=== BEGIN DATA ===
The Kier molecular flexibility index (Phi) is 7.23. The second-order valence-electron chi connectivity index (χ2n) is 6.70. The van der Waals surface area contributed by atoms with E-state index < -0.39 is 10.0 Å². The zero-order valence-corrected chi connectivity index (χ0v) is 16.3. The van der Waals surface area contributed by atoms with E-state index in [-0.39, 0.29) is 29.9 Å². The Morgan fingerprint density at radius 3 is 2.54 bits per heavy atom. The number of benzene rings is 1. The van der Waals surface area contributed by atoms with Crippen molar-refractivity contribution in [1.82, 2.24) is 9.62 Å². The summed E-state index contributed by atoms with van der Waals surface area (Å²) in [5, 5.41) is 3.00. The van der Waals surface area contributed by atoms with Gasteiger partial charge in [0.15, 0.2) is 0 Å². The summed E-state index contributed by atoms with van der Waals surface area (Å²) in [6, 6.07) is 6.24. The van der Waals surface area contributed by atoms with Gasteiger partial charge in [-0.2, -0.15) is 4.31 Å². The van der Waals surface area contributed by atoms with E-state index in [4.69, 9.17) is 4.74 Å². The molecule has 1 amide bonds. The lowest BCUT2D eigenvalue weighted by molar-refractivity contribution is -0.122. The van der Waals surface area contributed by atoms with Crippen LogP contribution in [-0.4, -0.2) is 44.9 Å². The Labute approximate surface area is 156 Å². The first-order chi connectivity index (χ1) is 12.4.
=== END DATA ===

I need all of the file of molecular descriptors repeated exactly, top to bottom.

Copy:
The Kier molecular flexibility index (Phi) is 7.23. The second-order valence-electron chi connectivity index (χ2n) is 6.70. The van der Waals surface area contributed by atoms with E-state index < -0.39 is 10.0 Å². The zero-order valence-corrected chi connectivity index (χ0v) is 16.3. The van der Waals surface area contributed by atoms with E-state index in [-0.39, 0.29) is 29.9 Å². The Morgan fingerprint density at radius 3 is 2.54 bits per heavy atom. The number of benzene rings is 1. The van der Waals surface area contributed by atoms with Crippen molar-refractivity contribution in [1.82, 2.24) is 9.62 Å². The summed E-state index contributed by atoms with van der Waals surface area (Å²) in [5, 5.41) is 3.00. The van der Waals surface area contributed by atoms with Gasteiger partial charge in [0.15, 0.2) is 0 Å². The summed E-state index contributed by atoms with van der Waals surface area (Å²) in [6, 6.07) is 6.24. The van der Waals surface area contributed by atoms with Gasteiger partial charge in [-0.2, -0.15) is 4.31 Å². The van der Waals surface area contributed by atoms with E-state index in [4.69, 9.17) is 4.74 Å². The molecule has 1 amide bonds. The lowest BCUT2D eigenvalue weighted by molar-refractivity contribution is -0.122. The van der Waals surface area contributed by atoms with Crippen LogP contribution in [-0.4, -0.2) is 44.9 Å². The Labute approximate surface area is 156 Å². The first-order chi connectivity index (χ1) is 12.4.